Baltimore Sun

Special counsel’s investigat­ion led to impeachmen­t of Clinton


WASHINGTON — Ken Starr, a former federal appellate judge and a prominent attorney whose criminal investigat­ion of President Bill Clinton led to his impeachmen­t, died Tuesday at age 76, relatives said.

Starr died at a hospital of complicati­ons from surgery, according to his former colleague, attorney Mark Lanier. He said Starr had been hospitaliz­ed in an intensive care unit in Houston for about four months.

In 2020, he was recruited to the legal team representi­ng President Donald Trump in the nation’s third presidenti­al impeachmen­t trial.

For many years, Starr’s stellar reputation as a lawyer seemed to place him on a path to the Supreme Court.

At age 37, he became the youngest person ever to serve on the U.S. Court of Appeals for the District of Columbia Circuit, where Chief Justice John Roberts and justices Ruth Bader

Ginsburg, Clarence Thomas and Antonin Scalia also had served. From 1989 to 1993, Starr was the solicitor general in the administra­tion of President George H.W. Bush, arguing 25 cases before the Supreme Court.

In a probe that lasted five years, Starr looked into fraudulent real estate deals involving a longtime Clinton associate, delved into the removal of documents from the office of deputy White

House counsel Vincent Foster after his suicide and assembled evidence of Clinton’s sexual encounters with Monica Lewinsky, a former White House intern.

Each of the controvers­ies held the potential to do serious, perhaps fatal, damage to Clinton’s presidency.

As Clinton’s legal problems worsened, the White House pilloried Starr as a right-wing fanatic doing the bidding of Republican­s bent on destroying the president.

“The assaults took a toll” on the investigat­ion, Starr told a Senate committee in 1999. “A duly authorized federal law enforcemen­t investigat­ion came to be characteri­zed as yet another political game. Law became politics by other means.”

In a bitter finish to his investigat­ion of the Lewinsky affair that engendered still more criticism, Starr filed a report, as the law required, with the House of Representa­tives. He concluded that Clinton lied under oath, engaged in obstructio­n of justice and followed a pattern of conduct that was inconsiste­nt with the president’s constituti­onal duty to faithfully execute the laws.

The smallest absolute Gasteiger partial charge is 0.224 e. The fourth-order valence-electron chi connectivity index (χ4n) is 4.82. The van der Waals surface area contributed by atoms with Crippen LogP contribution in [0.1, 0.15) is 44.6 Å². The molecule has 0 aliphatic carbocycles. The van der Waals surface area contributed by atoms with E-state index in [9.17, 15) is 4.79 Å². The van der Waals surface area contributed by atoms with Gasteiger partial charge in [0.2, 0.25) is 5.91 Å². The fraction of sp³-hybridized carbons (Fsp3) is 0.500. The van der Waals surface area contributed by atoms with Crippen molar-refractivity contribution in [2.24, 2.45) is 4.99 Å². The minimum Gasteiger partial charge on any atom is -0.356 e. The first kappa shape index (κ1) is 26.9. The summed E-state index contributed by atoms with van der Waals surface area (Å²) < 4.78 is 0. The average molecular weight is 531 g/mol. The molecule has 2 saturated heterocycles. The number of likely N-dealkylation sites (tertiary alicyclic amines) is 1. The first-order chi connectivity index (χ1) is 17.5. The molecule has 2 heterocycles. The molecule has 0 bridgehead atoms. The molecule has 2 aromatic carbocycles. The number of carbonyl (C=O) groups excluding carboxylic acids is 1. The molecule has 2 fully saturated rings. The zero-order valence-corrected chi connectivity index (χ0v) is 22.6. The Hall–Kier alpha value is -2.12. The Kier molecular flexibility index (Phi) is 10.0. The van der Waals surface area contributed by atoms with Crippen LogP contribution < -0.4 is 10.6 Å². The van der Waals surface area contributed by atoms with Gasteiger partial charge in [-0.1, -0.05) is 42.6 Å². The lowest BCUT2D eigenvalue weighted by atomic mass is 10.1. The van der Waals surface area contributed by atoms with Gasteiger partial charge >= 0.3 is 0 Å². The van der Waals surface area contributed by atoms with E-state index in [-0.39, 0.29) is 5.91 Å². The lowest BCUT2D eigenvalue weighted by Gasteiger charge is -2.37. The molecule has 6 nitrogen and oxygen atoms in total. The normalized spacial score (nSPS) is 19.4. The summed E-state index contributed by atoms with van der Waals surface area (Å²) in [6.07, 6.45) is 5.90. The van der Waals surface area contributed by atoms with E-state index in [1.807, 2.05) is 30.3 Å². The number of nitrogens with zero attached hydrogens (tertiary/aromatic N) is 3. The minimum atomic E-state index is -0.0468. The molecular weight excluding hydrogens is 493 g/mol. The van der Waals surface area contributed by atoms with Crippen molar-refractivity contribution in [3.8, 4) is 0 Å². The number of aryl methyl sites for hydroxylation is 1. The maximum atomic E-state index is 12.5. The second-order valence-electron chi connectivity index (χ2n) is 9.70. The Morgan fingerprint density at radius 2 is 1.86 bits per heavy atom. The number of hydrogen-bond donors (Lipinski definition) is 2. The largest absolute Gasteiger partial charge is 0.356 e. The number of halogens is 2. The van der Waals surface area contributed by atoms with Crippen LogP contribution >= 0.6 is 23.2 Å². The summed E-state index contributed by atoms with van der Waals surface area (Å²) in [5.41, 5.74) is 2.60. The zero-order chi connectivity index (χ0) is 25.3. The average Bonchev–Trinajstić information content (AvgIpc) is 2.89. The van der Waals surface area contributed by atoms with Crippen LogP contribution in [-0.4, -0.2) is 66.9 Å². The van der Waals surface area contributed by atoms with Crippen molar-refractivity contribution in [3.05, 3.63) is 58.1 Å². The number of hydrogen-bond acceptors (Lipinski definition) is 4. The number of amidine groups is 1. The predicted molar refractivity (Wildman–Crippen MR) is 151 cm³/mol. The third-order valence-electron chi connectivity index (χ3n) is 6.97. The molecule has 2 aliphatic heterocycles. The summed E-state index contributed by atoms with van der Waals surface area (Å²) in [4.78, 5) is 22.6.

House Republican­s used Starr’s report as a road map in the impeachmen­t of the president, who was acquitted in a Senate trial.

In a memorable statement to Congress during the Trump impeachmen­t trial, Starr said “we are living in what I think can aptly be described as the ‘age of impeachmen­t.’” He said that “like war, impeachmen­t is hell, or at least presidenti­al impeachmen­t is hell.”

Putting the Clinton investigat­ion behind him, Starr embarked on a career in academia, first as dean of the law school at Pepperdine University, then as president of Baylor University in his home state of Texas. He also became an author, writing “First Among Equals: The Supreme Court in American Life.”

Starr was demoted from the presidency at Baylor in 2016 amid a sex assault scandal that rocked the Big 12 school and its football program, as women alleged campus leaders at the nation’s largest Baptist school bungled or ignored their assault complaints. Baylor eventually settled with several women who filed a cascade of lawsuits, including a case where the victim of a 2015 attack accused Baylor of fostering a “hunting ground for sexual predators.”

The school’s board of regents allowed Starr to stay on as chancellor and law school professor, jobs that carried no “operationa­l” duties at Baylor. He resigned altogether a few months later.

Football coach Art Briles also was fired.

In a statement, Starr apologized to “those victims who were not treated with the care, concern, and support they deserve.”

Born July 21, 1946, in Vernon and raised in San Antonio, Starr earned his B.A. from George Washington University in 1968, his M.A. from Brown University in 1969 and his J.D. degree from Duke University Law School in 1973. He was a law clerk to Chief Justice Warren Burger from 1975 to 1977.

As a young attorney at the law firm of Gibson, Dunn & Crutcher in Los Angeles, Starr worked with William French Smith, who became attorney general in the administra­tion of President Ronald Reagan.

 ?? ALEX EDELMAN/GETTY 2020 ?? Ken Starr, 76, died at a Houston hospital of complicati­ons from surgery.
ALEX EDELMAN/GETTY 2020 Ken Starr, 76, died at a Houston hospital of complicati­ons from surgery.

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